The 2021 Mate Guam Regional ROV competition was held Friday, where many of Guam’s youths showcased their hand-built robotics.
This year marked the 5th anniversary of the ROV competition, made possible by Dr. Leah Beth Nahalowaa, the project director of the college pathway program of curriculum and instruction at the Guam Department of Education and the regional coordinator for Guam’s regional ROV competition. Throughout the years, Dr. Leah has introduced opportunities for Guam’s teachers to be trained in robotics and develop a STEM curriculum.
According to Dr. Leah, this year’s competition was extremely challenging due to COVID. Unfortunately, student teams were unable to meet to practice, and the closure of Guam’s public swimming pools made it difficult to plan where the competition would take place. Fortunately, a staff member from Tiyan high school offered his home’s pool to host the competition, and student teams continued to develop their robotics once social restrictions began to lift.
“It has been really challenging because of COVID. Kids are not able to meet to practice— But the kids have been wanting to have this competition— so they worked hard, we provided safety protocols—we made them sign a waiver to make sure everything is safe— and surprisingly, they came up with a very very nice robot,” Nahalowaa said.
Despite the pandemic, this year’s turnout was excellent, with three middle schools and two high school teams competing. The competing middle school teams included Jose Rios, Untalan, and Benavente Middle School— and from the high school teams, Okkodo and Tiyan High school.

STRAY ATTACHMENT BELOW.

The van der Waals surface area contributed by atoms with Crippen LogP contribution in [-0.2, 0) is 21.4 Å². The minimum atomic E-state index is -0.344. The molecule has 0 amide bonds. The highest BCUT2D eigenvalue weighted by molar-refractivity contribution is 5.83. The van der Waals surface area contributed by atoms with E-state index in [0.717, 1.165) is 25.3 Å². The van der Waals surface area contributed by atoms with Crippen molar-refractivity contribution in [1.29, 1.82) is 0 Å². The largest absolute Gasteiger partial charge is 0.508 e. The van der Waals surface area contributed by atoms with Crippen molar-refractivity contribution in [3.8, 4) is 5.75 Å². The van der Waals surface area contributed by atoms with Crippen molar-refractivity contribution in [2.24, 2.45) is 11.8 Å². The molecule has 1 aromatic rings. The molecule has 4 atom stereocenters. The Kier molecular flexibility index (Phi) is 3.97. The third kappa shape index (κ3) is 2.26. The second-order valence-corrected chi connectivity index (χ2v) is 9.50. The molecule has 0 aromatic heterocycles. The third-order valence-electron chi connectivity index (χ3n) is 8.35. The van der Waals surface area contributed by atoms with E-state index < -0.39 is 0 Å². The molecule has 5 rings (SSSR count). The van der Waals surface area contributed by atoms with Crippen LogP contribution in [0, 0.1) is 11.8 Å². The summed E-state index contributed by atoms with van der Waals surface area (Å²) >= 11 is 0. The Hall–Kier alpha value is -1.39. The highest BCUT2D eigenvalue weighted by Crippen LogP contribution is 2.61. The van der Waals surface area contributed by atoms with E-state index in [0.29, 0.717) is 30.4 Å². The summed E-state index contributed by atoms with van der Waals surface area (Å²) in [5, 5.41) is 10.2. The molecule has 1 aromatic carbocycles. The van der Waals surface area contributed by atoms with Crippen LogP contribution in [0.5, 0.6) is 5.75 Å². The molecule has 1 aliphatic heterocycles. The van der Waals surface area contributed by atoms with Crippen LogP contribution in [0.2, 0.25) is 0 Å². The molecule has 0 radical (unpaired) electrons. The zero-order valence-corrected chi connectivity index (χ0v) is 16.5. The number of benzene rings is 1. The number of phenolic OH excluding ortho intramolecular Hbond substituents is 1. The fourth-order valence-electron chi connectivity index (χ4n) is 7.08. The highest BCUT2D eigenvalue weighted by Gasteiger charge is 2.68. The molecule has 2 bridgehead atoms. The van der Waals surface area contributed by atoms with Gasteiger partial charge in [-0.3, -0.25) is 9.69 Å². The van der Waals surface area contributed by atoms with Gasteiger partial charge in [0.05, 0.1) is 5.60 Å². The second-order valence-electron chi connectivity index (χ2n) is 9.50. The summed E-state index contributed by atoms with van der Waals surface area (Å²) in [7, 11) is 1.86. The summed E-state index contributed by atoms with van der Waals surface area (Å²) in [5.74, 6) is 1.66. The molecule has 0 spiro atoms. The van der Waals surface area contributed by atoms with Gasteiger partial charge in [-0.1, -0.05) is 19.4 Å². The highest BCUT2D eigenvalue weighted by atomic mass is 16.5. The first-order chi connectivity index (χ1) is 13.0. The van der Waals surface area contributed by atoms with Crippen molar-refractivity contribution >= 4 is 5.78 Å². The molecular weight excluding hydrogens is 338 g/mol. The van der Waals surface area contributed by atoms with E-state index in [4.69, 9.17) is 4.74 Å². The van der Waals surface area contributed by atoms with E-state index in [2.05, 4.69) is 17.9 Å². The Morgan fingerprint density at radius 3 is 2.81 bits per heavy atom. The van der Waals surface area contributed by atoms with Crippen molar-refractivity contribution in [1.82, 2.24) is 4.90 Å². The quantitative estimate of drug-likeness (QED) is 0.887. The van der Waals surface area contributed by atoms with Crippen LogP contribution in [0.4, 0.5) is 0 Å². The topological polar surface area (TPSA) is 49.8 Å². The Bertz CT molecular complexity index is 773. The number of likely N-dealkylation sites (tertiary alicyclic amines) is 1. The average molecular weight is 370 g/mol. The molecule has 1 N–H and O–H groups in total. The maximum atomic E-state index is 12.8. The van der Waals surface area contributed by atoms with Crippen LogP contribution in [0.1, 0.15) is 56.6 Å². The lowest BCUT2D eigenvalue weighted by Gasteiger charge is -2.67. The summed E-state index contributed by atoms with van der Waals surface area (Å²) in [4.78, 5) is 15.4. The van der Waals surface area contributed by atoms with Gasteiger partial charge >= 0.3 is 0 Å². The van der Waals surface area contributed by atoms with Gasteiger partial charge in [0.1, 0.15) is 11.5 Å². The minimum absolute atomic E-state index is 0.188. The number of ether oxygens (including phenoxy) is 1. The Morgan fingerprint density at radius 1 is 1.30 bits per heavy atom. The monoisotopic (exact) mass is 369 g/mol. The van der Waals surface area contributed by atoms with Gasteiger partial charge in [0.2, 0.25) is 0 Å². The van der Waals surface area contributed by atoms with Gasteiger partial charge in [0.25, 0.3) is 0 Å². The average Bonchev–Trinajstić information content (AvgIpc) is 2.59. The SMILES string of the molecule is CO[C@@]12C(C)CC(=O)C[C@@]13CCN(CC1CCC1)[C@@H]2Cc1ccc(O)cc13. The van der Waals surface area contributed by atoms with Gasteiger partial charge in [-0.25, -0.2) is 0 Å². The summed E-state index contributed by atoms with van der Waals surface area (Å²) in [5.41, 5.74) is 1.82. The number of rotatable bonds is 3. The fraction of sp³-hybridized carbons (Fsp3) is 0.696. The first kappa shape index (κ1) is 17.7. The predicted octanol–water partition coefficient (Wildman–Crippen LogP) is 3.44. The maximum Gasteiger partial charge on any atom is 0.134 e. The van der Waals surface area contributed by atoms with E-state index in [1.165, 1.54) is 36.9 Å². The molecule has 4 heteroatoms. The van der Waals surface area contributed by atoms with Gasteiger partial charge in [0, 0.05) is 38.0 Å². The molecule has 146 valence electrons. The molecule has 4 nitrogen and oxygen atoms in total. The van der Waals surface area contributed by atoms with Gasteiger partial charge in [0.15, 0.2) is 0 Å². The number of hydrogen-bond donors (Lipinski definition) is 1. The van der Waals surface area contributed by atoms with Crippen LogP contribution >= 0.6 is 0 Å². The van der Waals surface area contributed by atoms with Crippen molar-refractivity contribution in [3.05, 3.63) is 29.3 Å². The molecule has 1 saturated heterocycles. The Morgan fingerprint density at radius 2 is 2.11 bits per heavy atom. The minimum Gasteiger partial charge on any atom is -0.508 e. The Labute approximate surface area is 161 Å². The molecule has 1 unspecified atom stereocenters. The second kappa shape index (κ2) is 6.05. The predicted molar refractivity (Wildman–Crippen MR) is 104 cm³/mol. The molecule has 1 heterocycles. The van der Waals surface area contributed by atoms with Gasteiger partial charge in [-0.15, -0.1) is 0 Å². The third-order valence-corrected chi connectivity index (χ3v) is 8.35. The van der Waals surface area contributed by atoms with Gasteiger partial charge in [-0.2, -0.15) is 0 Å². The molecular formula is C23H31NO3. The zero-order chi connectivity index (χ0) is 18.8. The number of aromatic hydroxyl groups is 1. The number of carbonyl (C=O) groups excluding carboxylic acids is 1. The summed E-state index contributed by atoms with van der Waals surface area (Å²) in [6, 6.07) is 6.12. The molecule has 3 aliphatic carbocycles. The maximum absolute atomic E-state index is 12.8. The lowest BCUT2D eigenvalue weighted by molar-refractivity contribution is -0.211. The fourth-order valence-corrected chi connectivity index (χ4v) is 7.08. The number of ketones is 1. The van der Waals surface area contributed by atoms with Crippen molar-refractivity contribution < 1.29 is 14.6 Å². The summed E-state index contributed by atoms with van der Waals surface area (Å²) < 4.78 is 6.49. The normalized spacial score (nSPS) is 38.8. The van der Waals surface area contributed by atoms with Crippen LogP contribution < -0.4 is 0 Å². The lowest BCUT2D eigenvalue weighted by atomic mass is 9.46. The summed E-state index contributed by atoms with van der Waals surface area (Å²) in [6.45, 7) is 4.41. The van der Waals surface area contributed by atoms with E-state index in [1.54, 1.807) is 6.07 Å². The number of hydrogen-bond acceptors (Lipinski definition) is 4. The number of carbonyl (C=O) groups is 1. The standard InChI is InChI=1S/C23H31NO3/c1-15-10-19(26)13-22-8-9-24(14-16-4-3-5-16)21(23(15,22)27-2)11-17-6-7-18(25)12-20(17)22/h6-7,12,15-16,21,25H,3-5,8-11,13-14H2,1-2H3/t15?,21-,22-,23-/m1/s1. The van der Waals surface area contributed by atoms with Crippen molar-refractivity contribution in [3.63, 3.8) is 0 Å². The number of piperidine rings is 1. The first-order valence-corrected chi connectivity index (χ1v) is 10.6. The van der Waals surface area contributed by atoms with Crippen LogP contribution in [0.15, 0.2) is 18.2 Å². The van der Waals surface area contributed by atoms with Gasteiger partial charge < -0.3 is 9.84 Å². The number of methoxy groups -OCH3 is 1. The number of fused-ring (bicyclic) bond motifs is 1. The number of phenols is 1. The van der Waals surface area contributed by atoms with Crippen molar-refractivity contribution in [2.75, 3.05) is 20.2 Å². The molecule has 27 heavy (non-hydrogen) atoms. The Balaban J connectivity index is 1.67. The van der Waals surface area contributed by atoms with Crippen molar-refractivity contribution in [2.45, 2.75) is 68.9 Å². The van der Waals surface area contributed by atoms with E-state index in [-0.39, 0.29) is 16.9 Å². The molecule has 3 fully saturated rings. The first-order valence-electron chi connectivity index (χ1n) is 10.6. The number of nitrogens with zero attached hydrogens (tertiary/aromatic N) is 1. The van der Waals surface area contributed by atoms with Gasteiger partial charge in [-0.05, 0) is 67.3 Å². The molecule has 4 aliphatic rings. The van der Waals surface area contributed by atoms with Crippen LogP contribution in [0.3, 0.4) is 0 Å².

This year, students were tasked with creating hand-built remotely operated underwater vehicles that would combat environmental changes impacting the world’s oceans and corals. Student teams competed under three levels: scout, navigators, and rangers, with expectations for their robotics to perform a series of challenges under 15 minutes. According to Dr. Nahalowaa, this is the first year that one of Guam’s high school teams will compete in a ranger competition, which is the highest level of competition.
Amongst the standout student competitors is Tiyan High school senior Lexis Sablan. Sablan and her team placed in the ranger division and created a custom printed circuit board and control box designed to compete against teams in the national championships. Out of 100 other qualified students, Sablan was awarded a $40,000 scholarship and internship with Amazon, as well as a full-ride scholarship to Columbia University, where she will study computer science.
When asked about the importance of having young women and men involved in STEM, Sablan stated: “I’ve always been a strong advocate for women in STEM. I’ve mentored a lot of girls and inspired them to get into STEM and robotics. So, I really feel like I’m setting the precedent and inspiring not even just young girls, but the students of this island to get into those male-dominated fields, and getting into top universities, and getting into fields that may not be predominant on this island.”
Dr. Leah says that she believes in the power of Guam’s youth getting involved in STEM and is hopeful that more students will be able to participate in next year’s ROV competition.